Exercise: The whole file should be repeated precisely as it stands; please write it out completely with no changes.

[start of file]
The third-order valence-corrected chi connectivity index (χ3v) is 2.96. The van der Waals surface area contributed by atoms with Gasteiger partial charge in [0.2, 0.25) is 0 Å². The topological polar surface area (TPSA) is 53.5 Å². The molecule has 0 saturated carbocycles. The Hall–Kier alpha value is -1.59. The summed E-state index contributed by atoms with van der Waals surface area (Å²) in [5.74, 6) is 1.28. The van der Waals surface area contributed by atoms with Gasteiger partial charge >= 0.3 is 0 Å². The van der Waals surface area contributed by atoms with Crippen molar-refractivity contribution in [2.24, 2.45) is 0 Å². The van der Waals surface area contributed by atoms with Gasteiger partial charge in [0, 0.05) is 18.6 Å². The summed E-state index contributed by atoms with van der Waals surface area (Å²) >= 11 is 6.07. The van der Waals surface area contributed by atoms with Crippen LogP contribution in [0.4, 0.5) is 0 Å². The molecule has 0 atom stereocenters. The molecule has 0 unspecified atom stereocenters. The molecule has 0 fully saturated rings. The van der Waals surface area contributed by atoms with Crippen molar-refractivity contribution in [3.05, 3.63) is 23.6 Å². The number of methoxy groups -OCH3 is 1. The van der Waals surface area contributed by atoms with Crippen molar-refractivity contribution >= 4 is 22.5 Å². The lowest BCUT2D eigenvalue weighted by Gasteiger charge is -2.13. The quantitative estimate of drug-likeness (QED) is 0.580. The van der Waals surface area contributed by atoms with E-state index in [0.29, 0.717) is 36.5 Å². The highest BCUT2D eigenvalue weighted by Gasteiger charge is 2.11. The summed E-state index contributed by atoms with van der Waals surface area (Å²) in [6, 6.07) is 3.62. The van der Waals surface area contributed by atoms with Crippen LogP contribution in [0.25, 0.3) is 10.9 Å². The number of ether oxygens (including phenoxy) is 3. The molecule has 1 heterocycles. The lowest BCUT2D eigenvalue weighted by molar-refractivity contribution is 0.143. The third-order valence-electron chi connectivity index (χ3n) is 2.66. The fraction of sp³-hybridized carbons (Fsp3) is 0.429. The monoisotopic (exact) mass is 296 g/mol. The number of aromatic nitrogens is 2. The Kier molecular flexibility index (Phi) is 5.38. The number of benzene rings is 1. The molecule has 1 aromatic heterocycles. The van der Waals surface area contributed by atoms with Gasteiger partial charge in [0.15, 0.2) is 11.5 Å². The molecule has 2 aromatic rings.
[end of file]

The third-order valence-corrected chi connectivity index (χ3v) is 2.96. The van der Waals surface area contributed by atoms with Gasteiger partial charge in [0.2, 0.25) is 0 Å². The topological polar surface area (TPSA) is 53.5 Å². The molecule has 0 saturated carbocycles. The Hall–Kier alpha value is -1.59. The summed E-state index contributed by atoms with van der Waals surface area (Å²) in [5.74, 6) is 1.28. The van der Waals surface area contributed by atoms with Gasteiger partial charge >= 0.3 is 0 Å². The van der Waals surface area contributed by atoms with Crippen molar-refractivity contribution in [2.24, 2.45) is 0 Å². The van der Waals surface area contributed by atoms with Gasteiger partial charge in [0, 0.05) is 18.6 Å². The summed E-state index contributed by atoms with van der Waals surface area (Å²) >= 11 is 6.07. The van der Waals surface area contributed by atoms with Crippen LogP contribution in [0.4, 0.5) is 0 Å². The molecule has 0 atom stereocenters. The molecule has 0 unspecified atom stereocenters. The molecule has 0 fully saturated rings. The van der Waals surface area contributed by atoms with Crippen molar-refractivity contribution in [3.05, 3.63) is 23.6 Å². The number of methoxy groups -OCH3 is 1. The van der Waals surface area contributed by atoms with Crippen molar-refractivity contribution >= 4 is 22.5 Å². The lowest BCUT2D eigenvalue weighted by Gasteiger charge is -2.13. The quantitative estimate of drug-likeness (QED) is 0.580. The van der Waals surface area contributed by atoms with E-state index in [0.29, 0.717) is 36.5 Å². The highest BCUT2D eigenvalue weighted by Gasteiger charge is 2.11. The summed E-state index contributed by atoms with van der Waals surface area (Å²) in [6, 6.07) is 3.62. The van der Waals surface area contributed by atoms with Crippen LogP contribution in [0.25, 0.3) is 10.9 Å². The number of ether oxygens (including phenoxy) is 3. The molecule has 1 heterocycles. The lowest BCUT2D eigenvalue weighted by molar-refractivity contribution is 0.143. The third-order valence-electron chi connectivity index (χ3n) is 2.66. The fraction of sp³-hybridized carbons (Fsp3) is 0.429. The monoisotopic (exact) mass is 296 g/mol. The number of aromatic nitrogens is 2. The Kier molecular flexibility index (Phi) is 5.38. The number of benzene rings is 1. The molecule has 1 aromatic heterocycles. The van der Waals surface area contributed by atoms with Gasteiger partial charge in [0.15, 0.2) is 11.5 Å². The molecule has 2 aromatic rings.